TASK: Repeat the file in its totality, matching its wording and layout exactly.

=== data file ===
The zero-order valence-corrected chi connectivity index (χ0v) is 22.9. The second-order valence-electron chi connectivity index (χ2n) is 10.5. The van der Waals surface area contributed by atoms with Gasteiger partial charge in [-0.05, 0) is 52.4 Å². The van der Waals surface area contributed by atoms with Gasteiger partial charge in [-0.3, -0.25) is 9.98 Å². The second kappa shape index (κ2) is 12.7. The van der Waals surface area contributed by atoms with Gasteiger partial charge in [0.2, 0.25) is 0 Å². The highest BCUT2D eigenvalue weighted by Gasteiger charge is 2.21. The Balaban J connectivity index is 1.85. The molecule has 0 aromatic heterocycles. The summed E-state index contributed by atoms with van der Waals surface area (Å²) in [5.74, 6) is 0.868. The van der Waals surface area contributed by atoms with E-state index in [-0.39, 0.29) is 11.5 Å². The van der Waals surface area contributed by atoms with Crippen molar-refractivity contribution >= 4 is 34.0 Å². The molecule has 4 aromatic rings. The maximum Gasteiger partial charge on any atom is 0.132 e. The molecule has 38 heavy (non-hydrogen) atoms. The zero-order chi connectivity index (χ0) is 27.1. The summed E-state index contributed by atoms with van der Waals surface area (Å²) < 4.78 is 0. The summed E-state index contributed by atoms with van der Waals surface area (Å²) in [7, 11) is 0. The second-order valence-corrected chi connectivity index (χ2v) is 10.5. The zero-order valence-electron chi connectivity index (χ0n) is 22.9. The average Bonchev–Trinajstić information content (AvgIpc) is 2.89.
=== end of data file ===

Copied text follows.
The zero-order valence-corrected chi connectivity index (χ0v) is 22.9. The second-order valence-electron chi connectivity index (χ2n) is 10.5. The van der Waals surface area contributed by atoms with Gasteiger partial charge in [-0.05, 0) is 52.4 Å². The van der Waals surface area contributed by atoms with Gasteiger partial charge in [-0.3, -0.25) is 9.98 Å². The second kappa shape index (κ2) is 12.7. The van der Waals surface area contributed by atoms with Gasteiger partial charge in [0.2, 0.25) is 0 Å². The highest BCUT2D eigenvalue weighted by Gasteiger charge is 2.21. The Balaban J connectivity index is 1.85. The molecule has 0 aromatic heterocycles. The summed E-state index contributed by atoms with van der Waals surface area (Å²) in [5.74, 6) is 0.868. The van der Waals surface area contributed by atoms with E-state index in [-0.39, 0.29) is 11.5 Å². The van der Waals surface area contributed by atoms with Crippen molar-refractivity contribution >= 4 is 34.0 Å². The molecule has 4 aromatic rings. The maximum Gasteiger partial charge on any atom is 0.132 e. The molecule has 38 heavy (non-hydrogen) atoms. The zero-order chi connectivity index (χ0) is 27.1. The summed E-state index contributed by atoms with van der Waals surface area (Å²) < 4.78 is 0. The summed E-state index contributed by atoms with van der Waals surface area (Å²) in [7, 11) is 0. The second-order valence-corrected chi connectivity index (χ2v) is 10.5. The zero-order valence-electron chi connectivity index (χ0n) is 22.9. The average Bonchev–Trinajstić information content (AvgIpc) is 2.89.